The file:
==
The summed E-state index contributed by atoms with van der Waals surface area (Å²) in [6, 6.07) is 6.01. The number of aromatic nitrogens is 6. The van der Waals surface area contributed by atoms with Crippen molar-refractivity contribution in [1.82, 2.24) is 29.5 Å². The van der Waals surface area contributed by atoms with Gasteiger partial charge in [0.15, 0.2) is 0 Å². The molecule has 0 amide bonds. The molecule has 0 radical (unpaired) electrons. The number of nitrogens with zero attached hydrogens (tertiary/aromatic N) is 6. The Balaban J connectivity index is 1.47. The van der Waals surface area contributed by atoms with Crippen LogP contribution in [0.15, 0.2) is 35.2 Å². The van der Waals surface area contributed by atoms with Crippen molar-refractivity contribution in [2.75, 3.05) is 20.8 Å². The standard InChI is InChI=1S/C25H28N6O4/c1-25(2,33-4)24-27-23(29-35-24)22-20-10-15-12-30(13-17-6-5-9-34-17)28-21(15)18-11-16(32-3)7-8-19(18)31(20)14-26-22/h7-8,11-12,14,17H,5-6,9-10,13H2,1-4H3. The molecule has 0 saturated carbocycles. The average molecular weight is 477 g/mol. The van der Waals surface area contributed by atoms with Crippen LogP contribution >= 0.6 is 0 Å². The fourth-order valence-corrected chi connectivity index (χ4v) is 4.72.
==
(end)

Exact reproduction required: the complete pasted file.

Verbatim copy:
The summed E-state index contributed by atoms with van der Waals surface area (Å²) in [6, 6.07) is 6.01. The number of aromatic nitrogens is 6. The van der Waals surface area contributed by atoms with Crippen molar-refractivity contribution in [1.82, 2.24) is 29.5 Å². The van der Waals surface area contributed by atoms with Gasteiger partial charge in [0.15, 0.2) is 0 Å². The molecule has 0 amide bonds. The molecule has 0 radical (unpaired) electrons. The number of nitrogens with zero attached hydrogens (tertiary/aromatic N) is 6. The Balaban J connectivity index is 1.47. The van der Waals surface area contributed by atoms with Crippen LogP contribution in [0.15, 0.2) is 35.2 Å². The van der Waals surface area contributed by atoms with Crippen molar-refractivity contribution in [2.75, 3.05) is 20.8 Å². The standard InChI is InChI=1S/C25H28N6O4/c1-25(2,33-4)24-27-23(29-35-24)22-20-10-15-12-30(13-17-6-5-9-34-17)28-21(15)18-11-16(32-3)7-8-19(18)31(20)14-26-22/h7-8,11-12,14,17H,5-6,9-10,13H2,1-4H3. The molecule has 0 saturated carbocycles. The average molecular weight is 477 g/mol. The van der Waals surface area contributed by atoms with Crippen LogP contribution >= 0.6 is 0 Å². The fourth-order valence-corrected chi connectivity index (χ4v) is 4.72.